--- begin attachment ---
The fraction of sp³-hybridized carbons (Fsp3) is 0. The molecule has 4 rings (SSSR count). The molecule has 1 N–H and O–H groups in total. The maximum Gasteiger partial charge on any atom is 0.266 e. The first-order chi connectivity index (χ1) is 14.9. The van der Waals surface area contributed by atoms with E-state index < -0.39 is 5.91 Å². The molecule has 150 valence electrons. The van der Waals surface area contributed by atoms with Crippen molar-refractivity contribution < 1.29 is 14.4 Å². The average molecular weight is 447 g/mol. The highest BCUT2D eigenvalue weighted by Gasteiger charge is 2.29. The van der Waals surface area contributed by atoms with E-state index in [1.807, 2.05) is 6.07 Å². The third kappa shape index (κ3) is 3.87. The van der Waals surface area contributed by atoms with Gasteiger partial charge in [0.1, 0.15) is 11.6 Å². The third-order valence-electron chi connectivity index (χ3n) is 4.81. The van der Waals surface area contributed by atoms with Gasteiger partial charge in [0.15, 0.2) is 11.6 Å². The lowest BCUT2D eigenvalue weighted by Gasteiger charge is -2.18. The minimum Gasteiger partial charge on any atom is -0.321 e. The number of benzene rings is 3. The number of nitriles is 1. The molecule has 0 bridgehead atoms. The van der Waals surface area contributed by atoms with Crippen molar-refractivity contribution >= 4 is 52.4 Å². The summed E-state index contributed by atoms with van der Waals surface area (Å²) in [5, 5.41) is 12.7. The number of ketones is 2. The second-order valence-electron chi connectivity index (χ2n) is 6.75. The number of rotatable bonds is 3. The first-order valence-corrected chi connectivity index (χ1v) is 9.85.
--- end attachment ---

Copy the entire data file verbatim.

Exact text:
The fraction of sp³-hybridized carbons (Fsp3) is 0. The molecule has 4 rings (SSSR count). The molecule has 1 N–H and O–H groups in total. The maximum Gasteiger partial charge on any atom is 0.266 e. The first-order chi connectivity index (χ1) is 14.9. The van der Waals surface area contributed by atoms with E-state index < -0.39 is 5.91 Å². The molecule has 150 valence electrons. The van der Waals surface area contributed by atoms with Crippen molar-refractivity contribution < 1.29 is 14.4 Å². The average molecular weight is 447 g/mol. The highest BCUT2D eigenvalue weighted by Gasteiger charge is 2.29. The van der Waals surface area contributed by atoms with E-state index in [1.807, 2.05) is 6.07 Å². The third kappa shape index (κ3) is 3.87. The van der Waals surface area contributed by atoms with Gasteiger partial charge in [0.1, 0.15) is 11.6 Å². The third-order valence-electron chi connectivity index (χ3n) is 4.81. The van der Waals surface area contributed by atoms with Gasteiger partial charge in [0.15, 0.2) is 11.6 Å². The lowest BCUT2D eigenvalue weighted by Gasteiger charge is -2.18. The minimum Gasteiger partial charge on any atom is -0.321 e. The number of benzene rings is 3. The number of nitriles is 1. The molecule has 0 bridgehead atoms. The van der Waals surface area contributed by atoms with Crippen molar-refractivity contribution >= 4 is 52.4 Å². The summed E-state index contributed by atoms with van der Waals surface area (Å²) in [5, 5.41) is 12.7. The number of ketones is 2. The second-order valence-electron chi connectivity index (χ2n) is 6.75. The number of rotatable bonds is 3. The first-order valence-corrected chi connectivity index (χ1v) is 9.85.